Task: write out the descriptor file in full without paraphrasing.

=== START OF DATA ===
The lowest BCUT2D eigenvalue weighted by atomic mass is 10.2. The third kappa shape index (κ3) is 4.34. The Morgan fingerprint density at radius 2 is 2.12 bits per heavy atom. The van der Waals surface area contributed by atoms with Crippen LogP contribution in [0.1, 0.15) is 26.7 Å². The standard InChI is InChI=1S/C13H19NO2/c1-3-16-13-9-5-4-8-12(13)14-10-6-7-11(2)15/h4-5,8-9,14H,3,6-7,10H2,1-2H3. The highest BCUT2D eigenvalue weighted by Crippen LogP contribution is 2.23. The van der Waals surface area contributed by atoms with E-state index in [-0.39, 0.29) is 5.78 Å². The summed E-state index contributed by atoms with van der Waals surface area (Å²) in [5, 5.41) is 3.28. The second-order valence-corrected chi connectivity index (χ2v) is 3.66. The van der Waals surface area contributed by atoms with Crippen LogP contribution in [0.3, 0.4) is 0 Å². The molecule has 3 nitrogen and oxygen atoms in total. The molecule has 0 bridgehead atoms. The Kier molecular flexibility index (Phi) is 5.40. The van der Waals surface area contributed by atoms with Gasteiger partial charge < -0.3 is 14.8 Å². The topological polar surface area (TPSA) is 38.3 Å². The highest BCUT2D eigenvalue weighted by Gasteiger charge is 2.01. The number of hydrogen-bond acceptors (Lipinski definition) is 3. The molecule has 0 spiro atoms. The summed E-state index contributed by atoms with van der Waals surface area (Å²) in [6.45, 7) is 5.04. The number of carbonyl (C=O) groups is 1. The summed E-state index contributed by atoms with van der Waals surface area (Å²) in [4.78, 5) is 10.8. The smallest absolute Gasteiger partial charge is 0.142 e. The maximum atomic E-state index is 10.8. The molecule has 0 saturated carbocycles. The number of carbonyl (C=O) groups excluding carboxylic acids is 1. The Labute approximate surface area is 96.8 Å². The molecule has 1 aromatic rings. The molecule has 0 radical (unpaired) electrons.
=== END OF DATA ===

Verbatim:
The lowest BCUT2D eigenvalue weighted by atomic mass is 10.2. The third kappa shape index (κ3) is 4.34. The Morgan fingerprint density at radius 2 is 2.12 bits per heavy atom. The van der Waals surface area contributed by atoms with Crippen LogP contribution in [0.1, 0.15) is 26.7 Å². The standard InChI is InChI=1S/C13H19NO2/c1-3-16-13-9-5-4-8-12(13)14-10-6-7-11(2)15/h4-5,8-9,14H,3,6-7,10H2,1-2H3. The highest BCUT2D eigenvalue weighted by Crippen LogP contribution is 2.23. The van der Waals surface area contributed by atoms with E-state index in [-0.39, 0.29) is 5.78 Å². The summed E-state index contributed by atoms with van der Waals surface area (Å²) in [5, 5.41) is 3.28. The second-order valence-corrected chi connectivity index (χ2v) is 3.66. The van der Waals surface area contributed by atoms with Crippen LogP contribution in [0.3, 0.4) is 0 Å². The molecule has 3 nitrogen and oxygen atoms in total. The molecule has 0 bridgehead atoms. The Kier molecular flexibility index (Phi) is 5.40. The van der Waals surface area contributed by atoms with Gasteiger partial charge < -0.3 is 14.8 Å². The topological polar surface area (TPSA) is 38.3 Å². The highest BCUT2D eigenvalue weighted by Gasteiger charge is 2.01. The number of hydrogen-bond acceptors (Lipinski definition) is 3. The molecule has 0 spiro atoms. The summed E-state index contributed by atoms with van der Waals surface area (Å²) in [6.45, 7) is 5.04. The number of carbonyl (C=O) groups is 1. The summed E-state index contributed by atoms with van der Waals surface area (Å²) in [4.78, 5) is 10.8. The smallest absolute Gasteiger partial charge is 0.142 e. The maximum atomic E-state index is 10.8. The molecule has 0 saturated carbocycles. The number of carbonyl (C=O) groups excluding carboxylic acids is 1. The Labute approximate surface area is 96.8 Å². The molecule has 1 aromatic rings. The molecule has 0 radical (unpaired) electrons.